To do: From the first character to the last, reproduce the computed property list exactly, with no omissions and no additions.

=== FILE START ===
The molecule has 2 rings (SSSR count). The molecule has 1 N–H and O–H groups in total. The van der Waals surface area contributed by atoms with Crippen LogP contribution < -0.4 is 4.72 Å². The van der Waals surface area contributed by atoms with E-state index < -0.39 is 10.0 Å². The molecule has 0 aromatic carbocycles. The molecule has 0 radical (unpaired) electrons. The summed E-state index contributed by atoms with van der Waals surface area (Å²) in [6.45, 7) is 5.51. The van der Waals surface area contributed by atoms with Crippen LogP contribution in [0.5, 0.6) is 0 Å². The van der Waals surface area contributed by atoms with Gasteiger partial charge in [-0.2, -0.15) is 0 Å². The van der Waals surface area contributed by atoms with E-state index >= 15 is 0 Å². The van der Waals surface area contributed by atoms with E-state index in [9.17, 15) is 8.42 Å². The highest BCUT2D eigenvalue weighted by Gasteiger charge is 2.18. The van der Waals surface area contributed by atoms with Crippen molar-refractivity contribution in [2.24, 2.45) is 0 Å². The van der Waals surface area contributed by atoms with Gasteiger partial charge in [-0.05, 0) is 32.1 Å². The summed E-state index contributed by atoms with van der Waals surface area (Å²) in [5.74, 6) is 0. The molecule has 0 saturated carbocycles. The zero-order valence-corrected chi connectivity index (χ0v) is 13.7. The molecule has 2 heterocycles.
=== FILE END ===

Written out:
The molecule has 2 rings (SSSR count). The molecule has 1 N–H and O–H groups in total. The van der Waals surface area contributed by atoms with Crippen LogP contribution < -0.4 is 4.72 Å². The van der Waals surface area contributed by atoms with E-state index < -0.39 is 10.0 Å². The molecule has 0 aromatic carbocycles. The molecule has 0 radical (unpaired) electrons. The summed E-state index contributed by atoms with van der Waals surface area (Å²) in [6.45, 7) is 5.51. The van der Waals surface area contributed by atoms with Crippen LogP contribution in [0.5, 0.6) is 0 Å². The van der Waals surface area contributed by atoms with Gasteiger partial charge in [-0.2, -0.15) is 0 Å². The van der Waals surface area contributed by atoms with E-state index >= 15 is 0 Å². The van der Waals surface area contributed by atoms with E-state index in [9.17, 15) is 8.42 Å². The highest BCUT2D eigenvalue weighted by Gasteiger charge is 2.18. The van der Waals surface area contributed by atoms with Crippen molar-refractivity contribution in [2.24, 2.45) is 0 Å². The van der Waals surface area contributed by atoms with Gasteiger partial charge in [-0.05, 0) is 32.1 Å². The summed E-state index contributed by atoms with van der Waals surface area (Å²) in [5.74, 6) is 0. The molecule has 0 saturated carbocycles. The zero-order valence-corrected chi connectivity index (χ0v) is 13.7. The molecule has 2 heterocycles.